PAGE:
Wednesday, January 13, 2010

The Pottery Doctor Is In

AKA: See the T-shirt in photo number 4.

“What’s the first thing I should do? Enjoy the scenery? Okay, I’ll check that off my list,” I joked to Joe just few miles out of our driveway, heading south on the Blue Ridge Parkway. We were on our way to Asheville to visit Josh for the weekend, to help put a roof over the pottery kiln he’s building. I was having a hard time shifting gears from the flurry of last minute travel preparations to beginning the actual three-hour drive to North Carolina. Mabry Mill, just ten miles up the road from our house and the most photographed scenic site in Southwest Virginia, got my attention. There were two white ducks looking perfectly placed, gliding across the pond in front of the old grain mill when we rode by.

I tried to deny that I wanted to stop and get a better look when Joe asked if we should pull over, thinking we shouldn’t waylay our trip. But Joe knew better and I was glad he did. After a fellow traveler in leather biker pants (a confessed workaholic who had strict orders from his doctor to stop and smell the rhododendrons) offered to snap our picture in front of the picturesque scene, I took a deep breath, let go of the life details we were leaving behind, and felt like we were on vacation.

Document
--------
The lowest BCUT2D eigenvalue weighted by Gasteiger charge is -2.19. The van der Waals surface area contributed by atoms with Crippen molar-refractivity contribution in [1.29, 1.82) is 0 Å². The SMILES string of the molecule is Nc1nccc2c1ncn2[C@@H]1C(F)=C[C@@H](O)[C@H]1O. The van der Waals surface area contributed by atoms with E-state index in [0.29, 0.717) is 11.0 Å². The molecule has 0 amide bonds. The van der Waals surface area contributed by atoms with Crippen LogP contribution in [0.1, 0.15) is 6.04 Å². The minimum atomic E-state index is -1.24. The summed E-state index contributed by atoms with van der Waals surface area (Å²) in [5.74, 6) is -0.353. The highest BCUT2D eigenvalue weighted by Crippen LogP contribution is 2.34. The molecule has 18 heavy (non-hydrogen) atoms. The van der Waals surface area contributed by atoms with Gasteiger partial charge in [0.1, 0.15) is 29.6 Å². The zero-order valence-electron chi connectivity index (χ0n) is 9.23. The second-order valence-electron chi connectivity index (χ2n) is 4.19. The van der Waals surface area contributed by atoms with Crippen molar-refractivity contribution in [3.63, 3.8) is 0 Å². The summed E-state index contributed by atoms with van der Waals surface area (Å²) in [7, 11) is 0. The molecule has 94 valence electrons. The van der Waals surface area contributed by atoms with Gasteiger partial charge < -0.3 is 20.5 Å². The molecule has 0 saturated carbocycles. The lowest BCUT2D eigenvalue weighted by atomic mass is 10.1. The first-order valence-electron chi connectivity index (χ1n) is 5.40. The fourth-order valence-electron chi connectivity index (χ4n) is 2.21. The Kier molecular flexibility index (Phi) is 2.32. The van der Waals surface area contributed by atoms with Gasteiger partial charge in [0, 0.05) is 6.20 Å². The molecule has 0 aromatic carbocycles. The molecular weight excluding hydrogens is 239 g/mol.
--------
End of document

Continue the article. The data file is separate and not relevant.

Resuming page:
When we arrived at Josh’s two acre property in the town of Marshall, he was on his hands and knees working at the kiln site. Using white sand to level out the bricks he was laying in a measured section of flooring, he explained that he was doing what he knew how to do best.

Raising the roof was something he would be learning as it went up, with the help of Joe, a one time timber framer, his master carpenter friends from his Warren Wilson College days, Jody and Gabe, and fellow potters, Sean and Matt.

I couldn’t believe how much the three-level kiln site looked like a Mayan ruin or an archeological dig. Josh had dug out the site, including a dirt stairway, from the side of a hill with a tractor. It was loosely framed with salvaged boards from the “Tearing Down the House Party,” held up by locust posts that were harvested off the land. A tarp spread across the top where a roof would hopefully soon be.

The Zuma Café in downtown Marshall, five minutes from Josh’s property, featured turkey wrap sandwiches, a wireless internet connection, and one of Josh’s Community Bricks displayed on a shelf behind the counter. Josh and Joe ate while I checked my emails and blog comments and sipped on some Earl Grey tea. I couldn’t see buying lunch when we had a camper fridge full of food, venison sausage, lettuce and other greens from the garden.

Our waitress let me go behind the counter to snap a photo of the brick. I later learned, from looking at Josh’s latest collage journal, some more places where his Community Bricks are building community, brick by brick: Besides locations up and down the east coast, there are bricks in California, Arizona, Hawaii, and Alaska; as well as England, Ireland, and Japan. The bricks have traveled on planes and been sent by mail. I didn’t expect to see one at the Zuma Café. I’m going to have to start paying more attention because I’m sure there are more than a few that have found homes in the Asheville area.

~ Originally posted on on June 3, 2007.

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